The Himalayas

The Himalayan Mountain Range or Himalayas literally means “Abode of Snow”. It is the youngest Mountain range with a cluster of Sedimentary and Metamorphic Rocks. The origin of Himalayas is traced back to the Tectonic Plate collisions. 

About 50-55 Million years back, when the Indian Plate collided with the Eurasian Plate to join the Asian Continent the impact Plate collision led to the formation of Himalayas and Tibetan Plateau.

This is the reason behind Himalayas being called as “Fold Mountains”.  It is considered to be the world’s highest mountain Range, with its highest peak being “Mount Everest”, which lies along Nepal-China Border. The highest Peak of Himalyan Range in India is the Kanchenjunga.

The Himalayas separate Indian Sub-continent and the Tibetan Plateau. To the glory of Himalayas, it contains two of the World’s highest peaks, K2 and Mount Everest, which are called Eight Thousanders as they cross the mark of 8000 meters.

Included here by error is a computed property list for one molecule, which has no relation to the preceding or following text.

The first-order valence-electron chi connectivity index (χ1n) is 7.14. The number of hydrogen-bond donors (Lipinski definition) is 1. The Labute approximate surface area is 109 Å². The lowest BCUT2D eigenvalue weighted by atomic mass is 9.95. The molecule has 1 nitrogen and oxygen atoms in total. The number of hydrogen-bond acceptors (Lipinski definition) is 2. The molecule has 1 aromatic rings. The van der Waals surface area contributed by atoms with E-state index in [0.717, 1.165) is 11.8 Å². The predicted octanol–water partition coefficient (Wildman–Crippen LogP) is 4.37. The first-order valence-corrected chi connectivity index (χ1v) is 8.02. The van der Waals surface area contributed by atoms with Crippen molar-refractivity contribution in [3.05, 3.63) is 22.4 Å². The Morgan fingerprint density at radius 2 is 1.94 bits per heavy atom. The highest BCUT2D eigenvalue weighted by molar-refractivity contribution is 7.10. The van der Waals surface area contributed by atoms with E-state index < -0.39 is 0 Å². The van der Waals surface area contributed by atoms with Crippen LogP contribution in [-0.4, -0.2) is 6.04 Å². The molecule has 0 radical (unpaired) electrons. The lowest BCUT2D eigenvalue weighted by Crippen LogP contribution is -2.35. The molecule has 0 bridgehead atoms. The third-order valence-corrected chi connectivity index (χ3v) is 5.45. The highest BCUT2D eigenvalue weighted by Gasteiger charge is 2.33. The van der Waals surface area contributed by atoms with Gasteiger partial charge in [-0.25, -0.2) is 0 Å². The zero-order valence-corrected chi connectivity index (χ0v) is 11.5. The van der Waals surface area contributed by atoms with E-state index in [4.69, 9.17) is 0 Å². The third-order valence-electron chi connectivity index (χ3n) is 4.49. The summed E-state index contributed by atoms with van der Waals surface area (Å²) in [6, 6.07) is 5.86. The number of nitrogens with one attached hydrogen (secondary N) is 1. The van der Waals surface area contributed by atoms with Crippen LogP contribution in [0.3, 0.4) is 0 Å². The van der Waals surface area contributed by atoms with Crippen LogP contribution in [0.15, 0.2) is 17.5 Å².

If we consider the entire Himalayan system which includes a number of smaller outlying ranges, than the system covers six countries, namely India, Tibet, Nepal, Bhutan, Afghanistan, Pakistan. 

Many mountains in the Himalayan Range carry a religious significance for both Hindus and Buddhists. Major rivers like Ganga, Brahmaputra, Indus, Yangtse originate from this range and the ultimate basin called the Alluvial Plain formed by them pave home for about 1.4 billion people.

The Himalayan Range is extremely huge in itself with a diverse variety of Flora and Fauna. The Kind of flora and fauna varies with the Soil, Climate, rainfall, Altitude. 

Above the Alluvial Plain in the Indo-Gangetic Basin, there is the Tarai belt which comprises of Marshy Medows, as it receives higher rainfall and is the house to Indian Rhinoceros. Above the Tarai belt is the Bhabar zone of Rocky soils, with forests dominated by Chir Pine and Sal trees.

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